Manufacturing Drives State’s 2017 Jobs Turnaround


Connecticut’s resurgent manufacturing sector added 4,100 jobs in 2017—more than half the total jobs added across all industries for the year.
December’s employment report, released today, delivered much-needed good news, with the state adding 6,000 jobs for the month and 7,700 over the year.

December jobs report: post-recession job growth

Despite a good ending to the year, Connecticut’s job growth still trails the region and the country.

While the state Department of Labor’s 2017 numbers are subject to revision in March, CBIA economist Pete Gioia welcomed the December gains, which followed losses in four of the previous five months.
“This is the first good news we’ve gotten in a long while,” Gioia said.
“If those numbers hold up when the final report comes out in March, it will be a stark change to where we ended up in 2016, losing 200 jobs.”
Manufacturers added 2,000 jobs in December and led all sectors with growth of 2.6% over the year.
That marks just the third time in the last three decades the sector posted annual gains.
“Four thousand-plus manufacturing jobs in one year is significant,” Gioia said. “In 1996 it was 700 jobs, while we saw a 500 jobs gain in 2010.”

Manufacturing Demand

Gioia said those 2017 gains were just a fraction of the vacancies manufacturers say they need to fill by the end of this year.
Retirements and a surge in demand, particularly in aerospace and defense, are responsible for a growing skills gap, with calls for a greater focus on expanding the state’s workforce development efforts.
For instance, General Dynamics Electric Boat announced Monday its workforce exceeded 16,000 employees in 2017, a level not seen in almost 25 years.
The Groton-based submarine maker plans on adding another 2,200 employees in Connecticut and Rhode Island in 2018, saying its biggest challenge is finding qualified workers.
Gioia said another Connecticut industry sectors saw job growth last year.
“We also had financial activities gain 2,200 jobs year-over-year, although the sector did lose some jobs for the month,” Gioia said.
“Out of the 7,700 jobs added for the year, we’ve got 6,300 within the two key core sectors for Connecticut’s economy.”

State Still Trails Region, U.S.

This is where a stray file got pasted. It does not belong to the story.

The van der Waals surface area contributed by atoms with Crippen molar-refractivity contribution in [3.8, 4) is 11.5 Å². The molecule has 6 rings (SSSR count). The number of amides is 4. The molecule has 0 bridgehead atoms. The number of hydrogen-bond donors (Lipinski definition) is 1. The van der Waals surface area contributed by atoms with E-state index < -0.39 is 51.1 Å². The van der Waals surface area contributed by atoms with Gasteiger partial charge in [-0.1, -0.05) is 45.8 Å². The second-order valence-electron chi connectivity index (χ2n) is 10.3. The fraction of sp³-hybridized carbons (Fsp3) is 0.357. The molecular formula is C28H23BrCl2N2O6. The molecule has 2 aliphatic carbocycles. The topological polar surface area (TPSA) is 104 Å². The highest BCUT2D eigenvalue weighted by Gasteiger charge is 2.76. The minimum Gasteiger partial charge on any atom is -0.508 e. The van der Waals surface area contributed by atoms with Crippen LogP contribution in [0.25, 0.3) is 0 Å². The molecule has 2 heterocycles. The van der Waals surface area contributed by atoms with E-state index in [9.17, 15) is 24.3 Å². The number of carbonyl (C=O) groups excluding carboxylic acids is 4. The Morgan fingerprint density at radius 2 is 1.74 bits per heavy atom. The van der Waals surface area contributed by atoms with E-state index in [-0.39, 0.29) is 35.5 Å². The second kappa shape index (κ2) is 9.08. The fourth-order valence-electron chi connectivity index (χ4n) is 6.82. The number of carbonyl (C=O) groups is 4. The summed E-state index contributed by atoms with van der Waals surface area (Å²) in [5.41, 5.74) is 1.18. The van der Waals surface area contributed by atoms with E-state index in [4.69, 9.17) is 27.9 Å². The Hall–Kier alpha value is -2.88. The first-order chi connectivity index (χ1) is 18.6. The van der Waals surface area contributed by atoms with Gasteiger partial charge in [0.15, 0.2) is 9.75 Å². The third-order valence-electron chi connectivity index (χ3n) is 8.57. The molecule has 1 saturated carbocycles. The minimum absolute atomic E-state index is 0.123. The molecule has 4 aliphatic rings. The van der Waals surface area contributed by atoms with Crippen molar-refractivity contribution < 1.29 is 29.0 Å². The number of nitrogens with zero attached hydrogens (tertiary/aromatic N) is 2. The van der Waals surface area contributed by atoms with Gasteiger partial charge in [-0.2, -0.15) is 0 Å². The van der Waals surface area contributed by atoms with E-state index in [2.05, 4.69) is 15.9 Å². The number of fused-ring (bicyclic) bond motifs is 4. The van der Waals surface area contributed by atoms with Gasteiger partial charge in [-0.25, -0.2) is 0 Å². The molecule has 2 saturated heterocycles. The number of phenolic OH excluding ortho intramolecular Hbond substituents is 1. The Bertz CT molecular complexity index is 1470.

Gioia called for state lawmakers to build off the momentum reflected in the December employment report, as Connecticut’s job growth still trails the region and much of the country.
“It has to be noted that we’ve only gained back 76% of the jobs we lost in the recession—one of the few states that hasn’t gone over 100%,” he said.
“Year-over-year, Connecticut job growth is up 0.5%, compared to 1.2% in New England and 1.4% in the U.S.

CBIA economist Pete Gioia

It's a good report, but we need to sustain it and we have a long way to go.

"And at 4.6%, the unemployment rate is still the highest in New England.
"It's a good report, but we need to sustain it and we have a long way to go."

Industry Sectors, Labor Markets

Five of the state's 10 industry sectors posted gains in December, led by professional and business services, which added 2,700 new jobs.
Trade, transportation, and utilities gained 2,600 jobs, followed by manufacturing, leisure and hospitality (1,600), and education and health services (400).
The government sector, which includes the state's casinos, was unchanged for the month.
Other services lost 1,200 jobs for the month, followed by construction and mining (-1,000), financial activities (-800), and information (-300).
Three of the state's labor market areas added jobs, led by Hartford, with 1,400 new positions.
Norwich-New London-Westerly gained 500 jobs and Danbury added 100.
Bridgeport-Stamford-Norwalk declined by 700 jobs, while Waterbury lost 200 and New Haven lost 100.
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